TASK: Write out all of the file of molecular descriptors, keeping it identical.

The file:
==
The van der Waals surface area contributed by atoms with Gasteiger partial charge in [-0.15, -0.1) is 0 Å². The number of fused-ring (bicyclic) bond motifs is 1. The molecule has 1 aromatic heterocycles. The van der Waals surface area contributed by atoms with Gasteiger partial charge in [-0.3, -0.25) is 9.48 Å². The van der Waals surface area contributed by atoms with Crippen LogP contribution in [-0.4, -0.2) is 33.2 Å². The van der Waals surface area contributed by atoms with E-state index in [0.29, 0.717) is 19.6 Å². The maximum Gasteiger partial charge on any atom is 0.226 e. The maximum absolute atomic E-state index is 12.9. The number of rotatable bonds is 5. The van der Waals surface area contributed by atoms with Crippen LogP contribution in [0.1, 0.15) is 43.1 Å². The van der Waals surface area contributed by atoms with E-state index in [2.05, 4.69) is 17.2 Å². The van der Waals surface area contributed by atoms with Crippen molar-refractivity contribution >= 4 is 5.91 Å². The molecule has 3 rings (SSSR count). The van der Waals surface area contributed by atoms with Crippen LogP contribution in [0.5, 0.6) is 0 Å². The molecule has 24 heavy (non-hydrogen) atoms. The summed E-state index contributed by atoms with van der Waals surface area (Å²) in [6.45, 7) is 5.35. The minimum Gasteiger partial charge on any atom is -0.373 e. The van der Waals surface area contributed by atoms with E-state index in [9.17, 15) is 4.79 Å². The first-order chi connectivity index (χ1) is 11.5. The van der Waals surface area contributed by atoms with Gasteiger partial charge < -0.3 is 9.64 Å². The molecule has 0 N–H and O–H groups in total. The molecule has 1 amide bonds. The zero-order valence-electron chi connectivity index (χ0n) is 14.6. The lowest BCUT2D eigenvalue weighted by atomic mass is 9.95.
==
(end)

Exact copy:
The van der Waals surface area contributed by atoms with Gasteiger partial charge in [-0.15, -0.1) is 0 Å². The number of fused-ring (bicyclic) bond motifs is 1. The molecule has 1 aromatic heterocycles. The van der Waals surface area contributed by atoms with Gasteiger partial charge in [-0.3, -0.25) is 9.48 Å². The van der Waals surface area contributed by atoms with Crippen LogP contribution in [-0.4, -0.2) is 33.2 Å². The van der Waals surface area contributed by atoms with E-state index in [0.29, 0.717) is 19.6 Å². The maximum Gasteiger partial charge on any atom is 0.226 e. The maximum absolute atomic E-state index is 12.9. The number of rotatable bonds is 5. The van der Waals surface area contributed by atoms with Crippen LogP contribution in [0.1, 0.15) is 43.1 Å². The van der Waals surface area contributed by atoms with E-state index in [2.05, 4.69) is 17.2 Å². The van der Waals surface area contributed by atoms with Crippen molar-refractivity contribution >= 4 is 5.91 Å². The molecule has 3 rings (SSSR count). The van der Waals surface area contributed by atoms with Crippen LogP contribution in [0.5, 0.6) is 0 Å². The molecule has 24 heavy (non-hydrogen) atoms. The summed E-state index contributed by atoms with van der Waals surface area (Å²) in [6.45, 7) is 5.35. The minimum Gasteiger partial charge on any atom is -0.373 e. The van der Waals surface area contributed by atoms with E-state index in [9.17, 15) is 4.79 Å². The first-order chi connectivity index (χ1) is 11.5. The van der Waals surface area contributed by atoms with Gasteiger partial charge < -0.3 is 9.64 Å². The molecule has 0 N–H and O–H groups in total. The molecule has 1 amide bonds. The zero-order valence-electron chi connectivity index (χ0n) is 14.6. The lowest BCUT2D eigenvalue weighted by atomic mass is 9.95.